Larry Flynt Hustles Noam Chomsky!
Think Chomsky supports Hustler? Think again!
Hustler interviews Noam Chomsky in their September 2005 issue as an intellectual visionary. If you think he did this with informed consent, read on.
When Noam Chomsky appears in Hustler under the headline "Rage Against the Machine" he is being exploited by Larry Flynt to appear to be endorsing the machine of corporate power that promotes the sexual abuse of women and children. Larry Flynt lies, he misleads, he does everything he can to look as if he has more support from the Left than he unfortunately has. It is clear that he misled Noam Chomsky about the nature of his publication in order to include an interview with Chomsky in Hustler. Chomsky was deceived and manipulated in order to gain his "consent" to appear in the pages of Hustler. Should we be surprised that Flynt cares so little about meaningful consent? No. However we are seriously concerned about the political ramifications of Chomsky's appearance in Hustler.
Chomsky's appearance in Hustler steals his tremendous legitimacy thus masking a corporate entity that profits from racist, anti-Semitic, homophobic, and misogynistic imagery.
While we continue to respect Chomsky for the good work he's done, and while we mean to expose the sleazy methods that Hustler used to gain his meaningless consent, we also want to deepen the conversation with Chomsky, regarding pornography and other forms of oppression against women. Until we found out about the fraud that took place we were deeply dismayed to find him in Hustler. Now we want to explore in dialog with Chomsky how he and the Left can critique and expose the corporate pornography industry's politics.
It's shocking to feminist activists that the man who wrote Necessary Illusions: Thought Control in Democratic Societies has never heard of what was once (and was for some time) the third top selling men's magazine in mainstream America. Chomsky's lack of initiative in actively combating the misogyny of the porn industry, is alarming. It's time to wake up.
We ask Noam Chomsky to understand that betrayals, however inadvertent, must be avoided and that trust must be repaired through meaningful dialog and to take more responsibility for where his work appears by being more deliberate.
We hope to hear more from him in the near future about his expanding understanding of pornography's harm. Further, we ask him to educate himself by reading serious feminist analysis of this harm together with a class analysis of the corporate power structure that grows ever richer and more powerful by profiting from the exploitation of women through the trafficking of women's lives.
We are counting on Chomsky to be the scholar and activist that he has always been. --Nikki Craft
Below, the text of my email exchanges with Noam Chomsky.
To: Noam Chomsky
To: Nikki Craft
From: Noam Chomsky
Subject: Re: Your interview in Hustler Magazine
I think you may be misled about interviews. I give 100s of them, but the idea of payment for them has never arisen, and their are no contracts or other arrangements.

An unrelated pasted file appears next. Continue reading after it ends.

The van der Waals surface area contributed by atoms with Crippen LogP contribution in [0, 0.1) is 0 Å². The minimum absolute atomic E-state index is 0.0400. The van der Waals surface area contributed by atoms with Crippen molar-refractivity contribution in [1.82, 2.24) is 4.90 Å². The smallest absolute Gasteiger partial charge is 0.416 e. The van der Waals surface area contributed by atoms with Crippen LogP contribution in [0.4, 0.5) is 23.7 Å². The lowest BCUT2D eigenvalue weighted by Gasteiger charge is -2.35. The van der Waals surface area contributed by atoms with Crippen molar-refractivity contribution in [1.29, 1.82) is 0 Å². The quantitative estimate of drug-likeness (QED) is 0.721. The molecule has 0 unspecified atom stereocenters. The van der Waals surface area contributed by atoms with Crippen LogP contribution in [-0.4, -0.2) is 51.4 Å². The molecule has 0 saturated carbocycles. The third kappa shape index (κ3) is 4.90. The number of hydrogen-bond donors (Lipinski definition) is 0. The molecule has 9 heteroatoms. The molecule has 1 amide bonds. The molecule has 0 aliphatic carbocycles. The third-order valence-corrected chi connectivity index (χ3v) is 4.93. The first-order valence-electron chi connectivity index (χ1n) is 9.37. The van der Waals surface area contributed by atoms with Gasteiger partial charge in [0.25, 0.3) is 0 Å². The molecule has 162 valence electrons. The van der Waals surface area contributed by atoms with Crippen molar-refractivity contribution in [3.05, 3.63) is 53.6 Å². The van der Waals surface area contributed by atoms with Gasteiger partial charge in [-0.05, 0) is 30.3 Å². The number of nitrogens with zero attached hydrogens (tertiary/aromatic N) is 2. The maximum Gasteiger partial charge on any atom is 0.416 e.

I was asked by Znet whether there is an interview in Hustler, and if so, how it came about, and will simply send to you the response I wrote to them, which I presume they will post if there is indeed an interview.
[Noam Chomsky's explanation of how his article came to be published in the September issue of Hustler Magazine. This was cced in his first email [left] to Nikki Craft]
I give 100s of interviews. I received a letter from someone named Sinclair, requesting an interview for a journal that she described as "the most politically progressive, outspoken entertainment magazine today. We regularly feature exposés and articles from such writers as Pulitzer Prize winner David Cay Johnston; Greg Palast, the BBC reporter who broke the 2000 Election scandal in Florida; and Susie Bright, the famed feminist, author and activist. In the last year, we‚ve exposed war profiteers, the Bush/Saudi royal family connections, election fraud, a nuclear waste
I wrote the usual form response asking her to contact my office to see if she could arrange an interview. There apparently was an interview, routine I suppose. I don't remember anything about it. That's the last I heard. I never got a transcript to look at, as is the normal procedure, so I assumed they had dropped the plan.
When I was informed that Hustler was planning to publish something -- what, I do not know, since they never contacted me with their proposed version -- and was told what the journal was, I had a letter sent to Sinclair insisting that they withdraw whatever they are planning to publish because they had completely misrepresented themselves, and also making it clear that I never would have agreed if I had known what the journal was; and that aside, they were not authorized to publish anything. There was no response.
That completes the series of events.
Of course, it is inconceivable to carry out investigations of the innumerable journals, radio programs, documentary producers, etc., that ask for interviews. Sometimes that naturally leads to errors. For example, very recently, I had an interview with a leading neo-Nazi journal in Germany that I'd never heard of, and that had presented itself to me as a mainstream journal of political affairs. Neo-Nazism, needless to say, is no small matter, particularly in Germany. They did send me a transcript to edit, in the normal fashion. When the interview appeared, I received a number of letters from people in Germany who were quite surprised. I described the facts, and that ended the matter.